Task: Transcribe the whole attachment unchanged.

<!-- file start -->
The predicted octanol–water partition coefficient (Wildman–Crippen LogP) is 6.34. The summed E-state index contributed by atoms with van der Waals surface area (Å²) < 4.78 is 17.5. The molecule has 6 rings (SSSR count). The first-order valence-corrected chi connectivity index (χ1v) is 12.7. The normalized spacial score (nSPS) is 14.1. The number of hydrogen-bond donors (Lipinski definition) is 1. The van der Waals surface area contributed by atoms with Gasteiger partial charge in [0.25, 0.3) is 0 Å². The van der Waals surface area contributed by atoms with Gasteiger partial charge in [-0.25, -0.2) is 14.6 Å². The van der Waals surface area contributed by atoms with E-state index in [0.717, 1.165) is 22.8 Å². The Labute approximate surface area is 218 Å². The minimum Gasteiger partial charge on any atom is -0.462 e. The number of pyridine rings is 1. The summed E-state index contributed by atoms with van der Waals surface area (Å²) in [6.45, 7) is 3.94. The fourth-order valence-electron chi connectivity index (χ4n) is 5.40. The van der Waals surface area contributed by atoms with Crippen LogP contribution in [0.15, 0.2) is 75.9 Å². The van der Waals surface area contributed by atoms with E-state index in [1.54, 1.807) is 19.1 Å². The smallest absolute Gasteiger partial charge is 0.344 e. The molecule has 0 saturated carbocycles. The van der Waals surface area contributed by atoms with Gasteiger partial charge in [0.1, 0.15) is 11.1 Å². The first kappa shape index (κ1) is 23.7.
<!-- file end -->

The predicted octanol–water partition coefficient (Wildman–Crippen LogP) is 6.34. The summed E-state index contributed by atoms with van der Waals surface area (Å²) < 4.78 is 17.5. The molecule has 6 rings (SSSR count). The first-order valence-corrected chi connectivity index (χ1v) is 12.7. The normalized spacial score (nSPS) is 14.1. The number of hydrogen-bond donors (Lipinski definition) is 1. The van der Waals surface area contributed by atoms with Gasteiger partial charge in [0.25, 0.3) is 0 Å². The van der Waals surface area contributed by atoms with Gasteiger partial charge in [-0.25, -0.2) is 14.6 Å². The van der Waals surface area contributed by atoms with E-state index in [0.717, 1.165) is 22.8 Å². The Labute approximate surface area is 218 Å². The minimum Gasteiger partial charge on any atom is -0.462 e. The number of pyridine rings is 1. The summed E-state index contributed by atoms with van der Waals surface area (Å²) in [6.45, 7) is 3.94. The fourth-order valence-electron chi connectivity index (χ4n) is 5.40. The van der Waals surface area contributed by atoms with Crippen LogP contribution in [0.15, 0.2) is 75.9 Å². The van der Waals surface area contributed by atoms with E-state index in [1.54, 1.807) is 19.1 Å². The smallest absolute Gasteiger partial charge is 0.344 e. The molecule has 0 saturated carbocycles. The van der Waals surface area contributed by atoms with Gasteiger partial charge in [0.1, 0.15) is 11.1 Å². The first kappa shape index (κ1) is 23.7.